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OKC Thunder: Outgoing NBA Commissioner David Stern's impact felt strongly in Oklahoma City

David Stern frequently has known the answer long before the question was even asked. Such was the case for Oklahoma City not once, but twice — with the Hornets and the Thunder. Mayor Mick Cornett and former Hornets owner George Shinn talked with The Oklahoman about Stern's impact.
BY JOHN ROHDE Published: October 27, 2012

Like Stern's existing relationship had benefitted Cornett, the same would soon benefit Bennett, whose OKC-based ownership group would purchase the Seattle SuperSonics from Howard Schultz in 2006.

Stern flatly stated Seattle needed to build a new arena or it would lose the 40-year-old franchise to relocation. The team was playing at KeyArena, the NBA's smallest and oldest facility at the time.

Bennett's proposal for a new $500 million tax-subsidized arena was tabled when the Washington legislature determined there was not enough support to vote on the plan.

With his proposal stagnant and his team “hemorrhaging drastically,” Bennett stuck to his publicly stated self-imposed deadline and commenced relocating the franchise to Oklahoma City thereafter.

Stern criticized Seattle by bluntly stating, “They're not interested in having the NBA there.”

The Seattle franchise arrived in Oklahoma City in the summer of 2008, and the Thunder was born.

“David's leadership and his accomplishments for this league have been vast and nothing short of extraordinary,” Bennett said in a statement released Thursday after Stern's retirement announcement. “It has been an enormous personal privilege to work with such a legendary figure in the business of sports.”

Particularly interesting is how Cornett, Shinn and Bennett speak of their personal dealings with Stern.

“He's relationship-driven,” Cornett said of Stern. “I think what he saw was a relationship with me and with Clay that gave him more confidence than any other option he had. There wasn't time to reinvent things (after Katrina). It was what it was. He and Clay are close. I don't think people in Oklahoma City realize that Commissioner Stern probably respects Clay as a businessman and a friend more than any owner in the league. I wouldn't want to rate them for him, but I've been around enough to know that Clay is in a small group at the top.”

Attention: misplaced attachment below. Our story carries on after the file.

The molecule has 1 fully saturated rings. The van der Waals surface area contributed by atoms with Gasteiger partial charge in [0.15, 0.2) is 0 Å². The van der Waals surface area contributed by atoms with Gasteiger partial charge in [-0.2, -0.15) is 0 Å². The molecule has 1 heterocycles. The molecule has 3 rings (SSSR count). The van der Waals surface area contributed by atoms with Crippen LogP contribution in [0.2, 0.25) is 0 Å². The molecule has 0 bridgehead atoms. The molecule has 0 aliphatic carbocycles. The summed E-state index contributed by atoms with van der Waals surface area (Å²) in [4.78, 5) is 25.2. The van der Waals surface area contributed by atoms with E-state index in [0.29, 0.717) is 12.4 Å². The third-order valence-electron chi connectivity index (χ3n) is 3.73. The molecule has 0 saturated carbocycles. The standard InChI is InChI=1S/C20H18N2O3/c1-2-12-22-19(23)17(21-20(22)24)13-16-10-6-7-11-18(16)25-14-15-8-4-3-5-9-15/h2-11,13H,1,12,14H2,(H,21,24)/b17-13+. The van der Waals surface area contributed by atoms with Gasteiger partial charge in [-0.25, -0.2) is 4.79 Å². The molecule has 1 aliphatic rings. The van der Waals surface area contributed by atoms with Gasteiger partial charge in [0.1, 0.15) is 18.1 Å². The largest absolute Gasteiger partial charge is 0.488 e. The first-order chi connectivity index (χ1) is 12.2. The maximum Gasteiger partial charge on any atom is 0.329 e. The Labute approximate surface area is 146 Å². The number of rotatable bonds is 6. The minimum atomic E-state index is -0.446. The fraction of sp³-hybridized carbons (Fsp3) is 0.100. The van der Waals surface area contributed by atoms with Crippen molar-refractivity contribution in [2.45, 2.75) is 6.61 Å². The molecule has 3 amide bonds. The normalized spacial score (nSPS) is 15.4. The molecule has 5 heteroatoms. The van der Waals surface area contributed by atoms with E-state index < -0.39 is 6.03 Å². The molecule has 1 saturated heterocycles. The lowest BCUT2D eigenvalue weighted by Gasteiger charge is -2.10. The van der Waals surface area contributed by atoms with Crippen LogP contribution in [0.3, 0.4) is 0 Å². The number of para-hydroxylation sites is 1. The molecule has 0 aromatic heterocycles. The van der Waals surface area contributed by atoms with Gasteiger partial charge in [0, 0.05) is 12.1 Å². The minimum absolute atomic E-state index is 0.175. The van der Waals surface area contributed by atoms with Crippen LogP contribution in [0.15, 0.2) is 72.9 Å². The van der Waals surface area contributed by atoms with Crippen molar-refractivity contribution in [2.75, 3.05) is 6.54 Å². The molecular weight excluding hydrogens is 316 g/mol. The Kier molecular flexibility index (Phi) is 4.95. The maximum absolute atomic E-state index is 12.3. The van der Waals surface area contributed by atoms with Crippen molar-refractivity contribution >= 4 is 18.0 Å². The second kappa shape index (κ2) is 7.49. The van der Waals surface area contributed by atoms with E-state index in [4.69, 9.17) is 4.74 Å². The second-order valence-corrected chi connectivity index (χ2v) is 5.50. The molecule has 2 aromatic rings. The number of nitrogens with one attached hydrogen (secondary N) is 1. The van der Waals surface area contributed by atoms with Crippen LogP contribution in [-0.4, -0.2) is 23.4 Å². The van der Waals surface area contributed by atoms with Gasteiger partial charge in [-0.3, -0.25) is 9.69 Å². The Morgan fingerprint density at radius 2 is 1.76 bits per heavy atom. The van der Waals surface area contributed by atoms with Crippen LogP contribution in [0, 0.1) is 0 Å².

Stern and Shinn battled famously through the years, but all that changed with Katrina.

“I like him very much,” Shinn said Saturday. “I respect him even more than I like him, if that makes sense. David is a tough guy. If you're an owner in the NBA and he thinks you need to improve or sell more tickets or whatever, he'll be on your case. And sometimes he's not nice about it, but that's good. I'm not saying that was wrong. By being ugly, that was good. He could jerk you in or out real quick, but also he has a soft side. He's a good man.

“When the storm came and flooded the arena in New Orleans, there's no way I could ever explain to anyone this experience. It was horrifying to me and it had never in the history of sports happened to anybody else. So we were in new grounds, new territory and the most devastating time for me was right after the storm. During that time, David called me every day for several weeks. I can't tell you what it meant to me to have him to do that.

“I have nothing but admiration for the man. He was always there for me and we had our bouts, OK? I'm kind of an aggressive guy and David is very aggressive so when we met, we clashed, and I understand that. As I got older and I experienced some things, I just realized what an incredible guy he is.”


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